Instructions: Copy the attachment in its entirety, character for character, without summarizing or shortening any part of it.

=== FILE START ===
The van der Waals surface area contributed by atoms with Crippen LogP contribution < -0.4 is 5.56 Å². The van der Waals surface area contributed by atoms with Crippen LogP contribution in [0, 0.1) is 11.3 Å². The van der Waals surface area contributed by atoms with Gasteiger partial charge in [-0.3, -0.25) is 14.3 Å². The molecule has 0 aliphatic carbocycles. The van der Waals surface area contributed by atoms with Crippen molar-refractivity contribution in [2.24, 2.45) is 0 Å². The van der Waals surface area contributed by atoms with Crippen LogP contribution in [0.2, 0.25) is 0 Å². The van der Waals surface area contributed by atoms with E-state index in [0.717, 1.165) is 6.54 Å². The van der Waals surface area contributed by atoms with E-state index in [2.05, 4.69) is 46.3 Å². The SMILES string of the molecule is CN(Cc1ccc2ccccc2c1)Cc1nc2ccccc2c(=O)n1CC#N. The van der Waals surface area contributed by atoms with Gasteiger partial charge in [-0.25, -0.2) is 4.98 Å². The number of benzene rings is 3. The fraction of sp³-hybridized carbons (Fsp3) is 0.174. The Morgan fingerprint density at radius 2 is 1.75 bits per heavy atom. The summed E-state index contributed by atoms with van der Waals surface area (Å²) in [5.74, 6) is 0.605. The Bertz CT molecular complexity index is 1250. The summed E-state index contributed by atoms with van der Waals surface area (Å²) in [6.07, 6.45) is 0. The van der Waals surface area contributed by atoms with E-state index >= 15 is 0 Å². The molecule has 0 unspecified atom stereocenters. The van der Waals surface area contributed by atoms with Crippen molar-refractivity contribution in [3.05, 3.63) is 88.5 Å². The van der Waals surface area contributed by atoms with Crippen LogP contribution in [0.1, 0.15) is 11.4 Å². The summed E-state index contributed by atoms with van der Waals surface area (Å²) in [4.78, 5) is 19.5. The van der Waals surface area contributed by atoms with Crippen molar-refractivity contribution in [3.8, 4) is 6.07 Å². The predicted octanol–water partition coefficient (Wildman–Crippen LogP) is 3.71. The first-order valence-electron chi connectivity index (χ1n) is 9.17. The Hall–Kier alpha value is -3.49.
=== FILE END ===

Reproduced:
The van der Waals surface area contributed by atoms with Crippen LogP contribution < -0.4 is 5.56 Å². The van der Waals surface area contributed by atoms with Crippen LogP contribution in [0, 0.1) is 11.3 Å². The van der Waals surface area contributed by atoms with Gasteiger partial charge in [-0.3, -0.25) is 14.3 Å². The molecule has 0 aliphatic carbocycles. The van der Waals surface area contributed by atoms with Crippen molar-refractivity contribution in [2.24, 2.45) is 0 Å². The van der Waals surface area contributed by atoms with Crippen LogP contribution in [0.2, 0.25) is 0 Å². The van der Waals surface area contributed by atoms with E-state index in [0.717, 1.165) is 6.54 Å². The van der Waals surface area contributed by atoms with E-state index in [2.05, 4.69) is 46.3 Å². The SMILES string of the molecule is CN(Cc1ccc2ccccc2c1)Cc1nc2ccccc2c(=O)n1CC#N. The van der Waals surface area contributed by atoms with Gasteiger partial charge in [-0.25, -0.2) is 4.98 Å². The number of benzene rings is 3. The fraction of sp³-hybridized carbons (Fsp3) is 0.174. The Morgan fingerprint density at radius 2 is 1.75 bits per heavy atom. The summed E-state index contributed by atoms with van der Waals surface area (Å²) in [5.74, 6) is 0.605. The Bertz CT molecular complexity index is 1250. The summed E-state index contributed by atoms with van der Waals surface area (Å²) in [6.07, 6.45) is 0. The van der Waals surface area contributed by atoms with E-state index >= 15 is 0 Å². The molecule has 0 unspecified atom stereocenters. The van der Waals surface area contributed by atoms with Crippen molar-refractivity contribution in [3.05, 3.63) is 88.5 Å². The van der Waals surface area contributed by atoms with Crippen LogP contribution in [0.1, 0.15) is 11.4 Å². The summed E-state index contributed by atoms with van der Waals surface area (Å²) in [4.78, 5) is 19.5. The van der Waals surface area contributed by atoms with Crippen molar-refractivity contribution in [3.8, 4) is 6.07 Å². The predicted octanol–water partition coefficient (Wildman–Crippen LogP) is 3.71. The first-order valence-electron chi connectivity index (χ1n) is 9.17. The Hall–Kier alpha value is -3.49.